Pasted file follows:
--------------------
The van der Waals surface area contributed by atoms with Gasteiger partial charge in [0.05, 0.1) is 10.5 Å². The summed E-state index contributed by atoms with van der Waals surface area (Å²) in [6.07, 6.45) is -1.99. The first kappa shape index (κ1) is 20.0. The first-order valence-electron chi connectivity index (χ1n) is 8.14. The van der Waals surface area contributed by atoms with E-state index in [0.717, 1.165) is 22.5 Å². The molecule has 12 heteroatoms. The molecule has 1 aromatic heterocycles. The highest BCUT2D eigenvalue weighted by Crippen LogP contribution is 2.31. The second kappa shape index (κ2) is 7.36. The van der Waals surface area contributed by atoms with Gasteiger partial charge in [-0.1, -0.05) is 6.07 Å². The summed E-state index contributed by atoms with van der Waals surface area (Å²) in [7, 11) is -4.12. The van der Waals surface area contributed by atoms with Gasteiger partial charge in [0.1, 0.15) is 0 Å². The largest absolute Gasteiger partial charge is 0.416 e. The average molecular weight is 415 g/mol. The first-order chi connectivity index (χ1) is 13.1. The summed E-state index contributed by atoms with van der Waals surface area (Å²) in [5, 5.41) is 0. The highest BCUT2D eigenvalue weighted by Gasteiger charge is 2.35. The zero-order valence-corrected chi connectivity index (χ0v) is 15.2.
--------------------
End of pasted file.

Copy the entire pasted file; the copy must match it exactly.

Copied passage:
The van der Waals surface area contributed by atoms with Gasteiger partial charge in [0.05, 0.1) is 10.5 Å². The summed E-state index contributed by atoms with van der Waals surface area (Å²) in [6.07, 6.45) is -1.99. The first kappa shape index (κ1) is 20.0. The first-order valence-electron chi connectivity index (χ1n) is 8.14. The van der Waals surface area contributed by atoms with E-state index in [0.717, 1.165) is 22.5 Å². The molecule has 12 heteroatoms. The molecule has 1 aromatic heterocycles. The highest BCUT2D eigenvalue weighted by Crippen LogP contribution is 2.31. The second kappa shape index (κ2) is 7.36. The van der Waals surface area contributed by atoms with Gasteiger partial charge in [-0.1, -0.05) is 6.07 Å². The summed E-state index contributed by atoms with van der Waals surface area (Å²) in [7, 11) is -4.12. The van der Waals surface area contributed by atoms with Gasteiger partial charge in [0.1, 0.15) is 0 Å². The largest absolute Gasteiger partial charge is 0.416 e. The average molecular weight is 415 g/mol. The first-order chi connectivity index (χ1) is 13.1. The summed E-state index contributed by atoms with van der Waals surface area (Å²) in [5, 5.41) is 0. The highest BCUT2D eigenvalue weighted by Gasteiger charge is 2.35. The zero-order valence-corrected chi connectivity index (χ0v) is 15.2.